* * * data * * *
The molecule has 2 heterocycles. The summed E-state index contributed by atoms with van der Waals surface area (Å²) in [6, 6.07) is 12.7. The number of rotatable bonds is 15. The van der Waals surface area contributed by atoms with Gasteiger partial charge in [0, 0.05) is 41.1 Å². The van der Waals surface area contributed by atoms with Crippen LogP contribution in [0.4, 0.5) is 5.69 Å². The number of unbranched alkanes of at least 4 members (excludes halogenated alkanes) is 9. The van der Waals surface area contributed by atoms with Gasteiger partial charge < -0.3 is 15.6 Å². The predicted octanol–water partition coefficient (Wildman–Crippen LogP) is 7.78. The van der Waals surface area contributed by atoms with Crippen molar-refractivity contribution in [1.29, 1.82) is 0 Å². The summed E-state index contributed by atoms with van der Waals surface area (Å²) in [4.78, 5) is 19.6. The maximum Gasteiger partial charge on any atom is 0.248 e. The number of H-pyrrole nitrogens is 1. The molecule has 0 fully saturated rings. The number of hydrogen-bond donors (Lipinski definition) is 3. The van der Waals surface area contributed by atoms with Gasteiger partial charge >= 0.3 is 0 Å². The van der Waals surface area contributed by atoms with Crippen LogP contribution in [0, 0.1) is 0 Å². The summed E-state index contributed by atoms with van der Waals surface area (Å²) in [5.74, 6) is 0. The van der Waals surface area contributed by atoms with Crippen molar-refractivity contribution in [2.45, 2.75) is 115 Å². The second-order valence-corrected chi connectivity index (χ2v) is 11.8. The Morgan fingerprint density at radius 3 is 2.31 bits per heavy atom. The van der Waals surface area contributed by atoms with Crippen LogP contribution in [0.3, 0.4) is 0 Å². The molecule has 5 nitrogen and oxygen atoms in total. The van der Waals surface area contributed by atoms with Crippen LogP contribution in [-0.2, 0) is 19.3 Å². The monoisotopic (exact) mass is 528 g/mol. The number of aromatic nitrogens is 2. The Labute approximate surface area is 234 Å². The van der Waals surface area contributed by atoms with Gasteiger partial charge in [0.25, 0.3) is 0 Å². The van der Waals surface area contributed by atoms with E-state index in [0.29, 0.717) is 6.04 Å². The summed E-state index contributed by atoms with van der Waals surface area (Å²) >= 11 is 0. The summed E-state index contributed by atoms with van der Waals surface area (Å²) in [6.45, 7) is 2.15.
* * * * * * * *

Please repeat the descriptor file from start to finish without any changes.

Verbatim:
The molecule has 2 heterocycles. The summed E-state index contributed by atoms with van der Waals surface area (Å²) in [6, 6.07) is 12.7. The number of rotatable bonds is 15. The van der Waals surface area contributed by atoms with Gasteiger partial charge in [0, 0.05) is 41.1 Å². The van der Waals surface area contributed by atoms with Crippen LogP contribution in [0.4, 0.5) is 5.69 Å². The number of unbranched alkanes of at least 4 members (excludes halogenated alkanes) is 9. The van der Waals surface area contributed by atoms with Gasteiger partial charge < -0.3 is 15.6 Å². The predicted octanol–water partition coefficient (Wildman–Crippen LogP) is 7.78. The van der Waals surface area contributed by atoms with Crippen molar-refractivity contribution in [1.29, 1.82) is 0 Å². The summed E-state index contributed by atoms with van der Waals surface area (Å²) in [4.78, 5) is 19.6. The maximum Gasteiger partial charge on any atom is 0.248 e. The number of H-pyrrole nitrogens is 1. The molecule has 0 fully saturated rings. The number of hydrogen-bond donors (Lipinski definition) is 3. The van der Waals surface area contributed by atoms with Gasteiger partial charge >= 0.3 is 0 Å². The van der Waals surface area contributed by atoms with Crippen LogP contribution in [0, 0.1) is 0 Å². The summed E-state index contributed by atoms with van der Waals surface area (Å²) in [5.74, 6) is 0. The van der Waals surface area contributed by atoms with Crippen molar-refractivity contribution in [2.45, 2.75) is 115 Å². The second-order valence-corrected chi connectivity index (χ2v) is 11.8. The Morgan fingerprint density at radius 3 is 2.31 bits per heavy atom. The van der Waals surface area contributed by atoms with Crippen LogP contribution in [0.3, 0.4) is 0 Å². The molecule has 5 nitrogen and oxygen atoms in total. The van der Waals surface area contributed by atoms with Crippen LogP contribution in [-0.2, 0) is 19.3 Å². The monoisotopic (exact) mass is 528 g/mol. The number of aromatic nitrogens is 2. The Labute approximate surface area is 234 Å². The van der Waals surface area contributed by atoms with Gasteiger partial charge in [0.25, 0.3) is 0 Å². The van der Waals surface area contributed by atoms with E-state index in [0.29, 0.717) is 6.04 Å². The summed E-state index contributed by atoms with van der Waals surface area (Å²) >= 11 is 0. The summed E-state index contributed by atoms with van der Waals surface area (Å²) in [6.45, 7) is 2.15.